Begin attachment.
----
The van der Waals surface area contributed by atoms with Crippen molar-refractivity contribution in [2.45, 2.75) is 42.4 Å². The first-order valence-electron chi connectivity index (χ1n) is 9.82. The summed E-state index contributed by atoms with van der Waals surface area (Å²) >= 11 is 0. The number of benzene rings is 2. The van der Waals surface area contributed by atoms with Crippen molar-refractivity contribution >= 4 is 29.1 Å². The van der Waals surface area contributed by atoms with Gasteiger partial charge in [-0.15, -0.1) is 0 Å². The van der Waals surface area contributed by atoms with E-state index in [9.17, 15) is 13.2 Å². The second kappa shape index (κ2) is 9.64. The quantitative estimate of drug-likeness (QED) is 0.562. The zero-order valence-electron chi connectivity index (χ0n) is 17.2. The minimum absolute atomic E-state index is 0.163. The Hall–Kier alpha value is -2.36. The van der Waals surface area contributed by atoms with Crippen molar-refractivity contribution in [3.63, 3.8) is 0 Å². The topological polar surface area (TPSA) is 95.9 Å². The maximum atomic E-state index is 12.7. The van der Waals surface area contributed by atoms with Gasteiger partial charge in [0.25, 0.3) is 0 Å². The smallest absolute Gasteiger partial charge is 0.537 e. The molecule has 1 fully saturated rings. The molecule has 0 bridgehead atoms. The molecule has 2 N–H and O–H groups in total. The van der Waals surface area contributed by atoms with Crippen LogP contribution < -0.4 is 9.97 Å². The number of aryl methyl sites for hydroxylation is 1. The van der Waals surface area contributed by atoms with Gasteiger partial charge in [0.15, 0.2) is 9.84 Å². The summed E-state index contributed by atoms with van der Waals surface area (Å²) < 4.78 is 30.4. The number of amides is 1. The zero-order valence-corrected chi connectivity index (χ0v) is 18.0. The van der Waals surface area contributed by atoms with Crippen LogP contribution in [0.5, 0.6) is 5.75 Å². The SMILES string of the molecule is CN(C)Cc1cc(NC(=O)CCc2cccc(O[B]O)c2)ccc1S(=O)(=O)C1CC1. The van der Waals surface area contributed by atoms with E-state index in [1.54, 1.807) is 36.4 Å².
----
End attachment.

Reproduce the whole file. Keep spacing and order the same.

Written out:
The van der Waals surface area contributed by atoms with Crippen molar-refractivity contribution in [2.45, 2.75) is 42.4 Å². The first-order valence-electron chi connectivity index (χ1n) is 9.82. The summed E-state index contributed by atoms with van der Waals surface area (Å²) >= 11 is 0. The number of benzene rings is 2. The van der Waals surface area contributed by atoms with Crippen molar-refractivity contribution >= 4 is 29.1 Å². The van der Waals surface area contributed by atoms with Gasteiger partial charge in [-0.15, -0.1) is 0 Å². The van der Waals surface area contributed by atoms with E-state index in [9.17, 15) is 13.2 Å². The second kappa shape index (κ2) is 9.64. The quantitative estimate of drug-likeness (QED) is 0.562. The zero-order valence-electron chi connectivity index (χ0n) is 17.2. The minimum absolute atomic E-state index is 0.163. The Hall–Kier alpha value is -2.36. The van der Waals surface area contributed by atoms with Crippen molar-refractivity contribution in [3.63, 3.8) is 0 Å². The topological polar surface area (TPSA) is 95.9 Å². The maximum atomic E-state index is 12.7. The van der Waals surface area contributed by atoms with Gasteiger partial charge in [0.25, 0.3) is 0 Å². The smallest absolute Gasteiger partial charge is 0.537 e. The molecule has 1 fully saturated rings. The molecule has 0 bridgehead atoms. The molecule has 2 N–H and O–H groups in total. The van der Waals surface area contributed by atoms with Crippen LogP contribution < -0.4 is 9.97 Å². The number of aryl methyl sites for hydroxylation is 1. The van der Waals surface area contributed by atoms with Gasteiger partial charge in [0.15, 0.2) is 9.84 Å². The summed E-state index contributed by atoms with van der Waals surface area (Å²) < 4.78 is 30.4. The number of amides is 1. The zero-order valence-corrected chi connectivity index (χ0v) is 18.0. The van der Waals surface area contributed by atoms with Crippen LogP contribution in [0.5, 0.6) is 5.75 Å². The SMILES string of the molecule is CN(C)Cc1cc(NC(=O)CCc2cccc(O[B]O)c2)ccc1S(=O)(=O)C1CC1. The van der Waals surface area contributed by atoms with E-state index in [1.54, 1.807) is 36.4 Å².